Education apps for the digital age

This is the first time in recent history where children work, play and learn entirely differently from their parents. Technology seems as important to many of them as air, food and water. Having more access to a wider range of people living and working in their own way via platforms such as YouTube and Instagram is inspiring young people to dream big. This generation is known as Generation Z, anyone born between 1995 and 2012.

13% of ‘Generation Z’ already have their own business

A row of hands holding smart phones

According to eCampus News, many students are taking an entrepreneurial approach to various areas of their lives including expressing their thoughts on curriculum and educational change. For those who haven’t started their own company (13% have already started one) it is said that 22% of them would like to start their own business, with most seeking a role that makes their hobby their job.

The love of technology and social media platforms could be creating a change in the way the brain works with a need for more instant gratification, altering how students may focus and their levels of productivity throughout their education.

One size does not fit all

It could be said we are seeing a new generation, the digital generation, of learners for who didactic learning experiences might not be effective. As we all know - one size does not fit all. Perhaps we need to look at the DNA of education, think differently about ability and embrace the benefits of group work, creativity and technology.

The average attention span of ‘gen z’ learners is 8 seconds

According to research from Sparks & Honey, minds are developing to be able to process information at a much quicker pace than older generations that preceded them, with more things vying for our attention these days we all may increasingly struggle to stay focused. With this in mind making steps to support students with attention impairments could translate directly to the needs of every student.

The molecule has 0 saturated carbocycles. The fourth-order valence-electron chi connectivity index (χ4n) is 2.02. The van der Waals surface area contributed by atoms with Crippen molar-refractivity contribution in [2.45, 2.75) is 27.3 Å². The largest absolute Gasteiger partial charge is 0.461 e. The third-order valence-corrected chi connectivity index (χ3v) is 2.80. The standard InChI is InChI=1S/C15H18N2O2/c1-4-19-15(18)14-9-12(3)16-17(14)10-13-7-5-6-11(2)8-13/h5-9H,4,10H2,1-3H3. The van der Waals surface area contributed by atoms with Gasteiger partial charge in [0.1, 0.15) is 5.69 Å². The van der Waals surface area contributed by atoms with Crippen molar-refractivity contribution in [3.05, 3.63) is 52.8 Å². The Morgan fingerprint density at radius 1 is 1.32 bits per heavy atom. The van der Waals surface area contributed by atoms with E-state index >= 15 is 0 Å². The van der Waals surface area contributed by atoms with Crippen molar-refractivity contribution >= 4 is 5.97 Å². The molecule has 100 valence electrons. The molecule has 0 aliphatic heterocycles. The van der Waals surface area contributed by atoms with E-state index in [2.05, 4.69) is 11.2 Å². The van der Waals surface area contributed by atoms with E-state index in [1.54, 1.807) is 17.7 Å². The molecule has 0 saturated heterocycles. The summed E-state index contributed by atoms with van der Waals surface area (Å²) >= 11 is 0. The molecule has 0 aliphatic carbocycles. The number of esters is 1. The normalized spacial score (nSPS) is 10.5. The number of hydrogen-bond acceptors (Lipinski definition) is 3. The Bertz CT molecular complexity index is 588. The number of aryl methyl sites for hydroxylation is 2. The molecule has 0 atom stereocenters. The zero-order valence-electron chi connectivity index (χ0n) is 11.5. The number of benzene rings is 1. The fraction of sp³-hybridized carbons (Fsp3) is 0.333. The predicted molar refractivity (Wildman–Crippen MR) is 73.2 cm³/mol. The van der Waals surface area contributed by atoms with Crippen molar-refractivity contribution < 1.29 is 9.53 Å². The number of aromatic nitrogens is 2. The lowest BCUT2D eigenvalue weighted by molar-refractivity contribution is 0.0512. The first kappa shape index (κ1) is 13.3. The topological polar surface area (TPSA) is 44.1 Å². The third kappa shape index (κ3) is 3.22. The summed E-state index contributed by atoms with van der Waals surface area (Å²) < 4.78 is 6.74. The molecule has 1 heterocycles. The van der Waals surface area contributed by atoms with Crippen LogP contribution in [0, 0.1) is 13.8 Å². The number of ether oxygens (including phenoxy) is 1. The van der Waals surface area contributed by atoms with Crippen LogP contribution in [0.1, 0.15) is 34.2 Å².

Education needs to be tailored to each individual’s needs and technology can allow this freedom - that’s where AbilityNet’s technology expertise can help.

“Everybody is a genius. If we judge a fish by its ability to climb a tree it will live its whole life believing it is stupid.” - Albert Einstein

Animated picture of Albert Einstein

So, how do we keep up with these evolutionary changes? Luckily, you’re looking in the right place…these learning tools already exist, it’s just knowing where to go to get them. Having championed these ideas with our AbilityNet expert, Adam Tweed, we’ve put together some of our top tips for supporting focus and concentration in education.

1. Clockwork tomato - Clockwork Tomato is a time management application, based on the brilliant ‘Pomodoro technique’, a method that boosts productivity by breaking down work periods into 25-minute slices, separated by short breaks. Great for keeping your mind focused on your tasks and not on that important coffee break.

2. Coffitivity – Do you work best with background noise? The Coffitivity app is a clever way to help you to be more productive with your work and it is such a simple idea. This app recreates ambient sounds to boost your creativity and help you work better.

3. Forest - This app creatively helps you stay away from your smartphone and stay focused on your work. You plant a seed and lock your phone and watch as the tree grows. If you use your phone the trees die (it’s ever so sad). Users can earn credits by not using their phone and plant real trees around the world!

Don't forget, if you are you working in Higher or Further Education we offer free advice and information to students and advisors. Why not learn more about these apps and keep your staff and students up to date with one of our ‘Interactive tech days for Education’. Find out more about these events here. 

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